I passed by the field of a sluggard, by the vineyard of a man lacking sense, and behold, it was all overgrown with thorns; the ground was covered with nettles, and its stone wall was broken down … A little sleep, a little slumber, a little folding of the hands to rest…
Imagine driving down the road and coming to a house that is broken down and overgrown with weeds. First, you assume that no one lives there. But then you see someone through a broken window. You wonder if the owner is sick and unable to care for the property. Then they wander outside and they look full of health. It turns out that they are simply lazy.
That, of course, is the scene described in this proverb: a sluggard lives on the land, and his vineyard is a testimony to his laziness.
Sluggards don’t set out with the desire to live in poverty and disgrace. Rather, when challenged with work, their attitude is marked by key characteristics that many of us may find in our own lives if we are willing to gaze into the mirror of God’s word.
A sluggard doesn’t merely enjoy his bed; he is hinged to it, making a lot of movement but no progress towards anything substantial (Proverbs 26:14). He never flat-out refuses to do anything. Rather, he just puts off tasks bit by bit, moment by moment, and deceives himself into thinking he will get around to them.
A sluggard is also masterful at making excuses. Possessing no mind to work, she always finds reasons to continue in her idleness. There is nothing difficult about taking out the overflowing trash bag, but the sluggard will rationalize her failure to follow through on even the simplest of duties.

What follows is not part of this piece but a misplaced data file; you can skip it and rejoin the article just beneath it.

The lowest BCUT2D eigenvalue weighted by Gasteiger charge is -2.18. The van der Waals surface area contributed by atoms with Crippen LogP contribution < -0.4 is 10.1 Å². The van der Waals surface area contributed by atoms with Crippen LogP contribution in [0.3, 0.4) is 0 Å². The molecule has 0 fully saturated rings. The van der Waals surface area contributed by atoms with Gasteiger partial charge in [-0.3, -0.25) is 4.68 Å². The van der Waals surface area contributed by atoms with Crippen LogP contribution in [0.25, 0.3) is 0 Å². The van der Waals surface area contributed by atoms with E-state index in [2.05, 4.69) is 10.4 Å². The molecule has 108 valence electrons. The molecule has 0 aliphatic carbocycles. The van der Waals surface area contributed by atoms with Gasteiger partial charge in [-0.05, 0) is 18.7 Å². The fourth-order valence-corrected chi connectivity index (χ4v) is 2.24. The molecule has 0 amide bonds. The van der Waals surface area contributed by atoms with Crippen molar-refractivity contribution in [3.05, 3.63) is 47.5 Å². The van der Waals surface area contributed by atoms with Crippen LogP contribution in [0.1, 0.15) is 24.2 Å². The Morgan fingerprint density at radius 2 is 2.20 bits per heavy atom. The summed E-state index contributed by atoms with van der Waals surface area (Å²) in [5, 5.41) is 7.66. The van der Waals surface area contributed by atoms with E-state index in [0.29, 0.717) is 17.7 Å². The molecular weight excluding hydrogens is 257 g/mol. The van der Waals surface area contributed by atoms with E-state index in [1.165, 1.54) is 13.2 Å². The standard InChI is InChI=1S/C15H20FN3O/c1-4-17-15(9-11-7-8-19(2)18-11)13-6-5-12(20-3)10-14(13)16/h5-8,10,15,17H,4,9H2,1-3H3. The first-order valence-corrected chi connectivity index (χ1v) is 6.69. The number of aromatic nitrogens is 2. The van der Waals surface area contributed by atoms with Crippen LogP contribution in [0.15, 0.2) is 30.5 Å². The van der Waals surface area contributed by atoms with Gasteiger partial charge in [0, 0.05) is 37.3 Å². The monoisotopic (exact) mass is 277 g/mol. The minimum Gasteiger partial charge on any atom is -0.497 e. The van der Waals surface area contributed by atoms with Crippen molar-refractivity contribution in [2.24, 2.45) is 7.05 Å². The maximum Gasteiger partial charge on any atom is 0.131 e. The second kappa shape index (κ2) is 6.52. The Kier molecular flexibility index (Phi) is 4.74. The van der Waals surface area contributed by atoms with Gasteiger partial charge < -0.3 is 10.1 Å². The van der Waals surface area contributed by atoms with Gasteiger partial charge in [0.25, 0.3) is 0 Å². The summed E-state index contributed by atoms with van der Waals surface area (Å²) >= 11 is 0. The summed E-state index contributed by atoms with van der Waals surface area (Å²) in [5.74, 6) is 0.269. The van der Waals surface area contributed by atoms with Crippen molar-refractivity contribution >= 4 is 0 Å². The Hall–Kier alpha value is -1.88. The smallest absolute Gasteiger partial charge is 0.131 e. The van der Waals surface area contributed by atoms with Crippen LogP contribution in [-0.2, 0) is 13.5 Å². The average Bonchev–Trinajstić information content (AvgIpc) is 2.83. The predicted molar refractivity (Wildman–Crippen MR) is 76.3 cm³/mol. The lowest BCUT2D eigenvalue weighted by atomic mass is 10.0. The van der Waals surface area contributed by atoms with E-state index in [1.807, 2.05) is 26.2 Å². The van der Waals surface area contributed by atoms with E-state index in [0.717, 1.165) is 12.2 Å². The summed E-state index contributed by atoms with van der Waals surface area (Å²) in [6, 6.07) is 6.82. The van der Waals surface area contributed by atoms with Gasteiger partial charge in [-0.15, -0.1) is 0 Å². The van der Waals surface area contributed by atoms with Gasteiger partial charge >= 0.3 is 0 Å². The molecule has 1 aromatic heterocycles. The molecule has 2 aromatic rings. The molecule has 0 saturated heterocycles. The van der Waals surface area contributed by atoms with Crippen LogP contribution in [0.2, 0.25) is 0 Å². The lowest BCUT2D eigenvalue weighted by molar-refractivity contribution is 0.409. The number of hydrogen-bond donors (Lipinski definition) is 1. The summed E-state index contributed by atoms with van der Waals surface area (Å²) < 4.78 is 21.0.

Sluggards will, quite ironically, always be hungering for fulfillment, because, by virtue of their posture of heart, they never find it. It’s always “out there somewhere,” but it’s never realized. The souls of sluggards crave and gets nothing, not because they can’t but because they won’t. In their overabundance of rest, they are restless.
When laziness comes to mark our existence, we may convince ourselves that we really are prepared to run ten miles, start writing that paper, or finish that project—but we are only living in the realm of imagination until our reality is changed by God’s power and grace.
Beware of looking at idleness as some sort of minor detail or small problem. Laziness is not an infirmity. It is a sin. Little by little it can affect the whole of our lives, growing with unperceived power—and Satan is longing to lull us into defeat. In what ways are you tempted to be lazy? What are you putting off or making excuses for, and why? Will you confront this sin and ask God to help you deal with it ruthlessly, immediately, and consistently?
2 Thessalonians 3:6-15
Devotional material is taken from the Truth For Life daily devotional by Alistair Begg,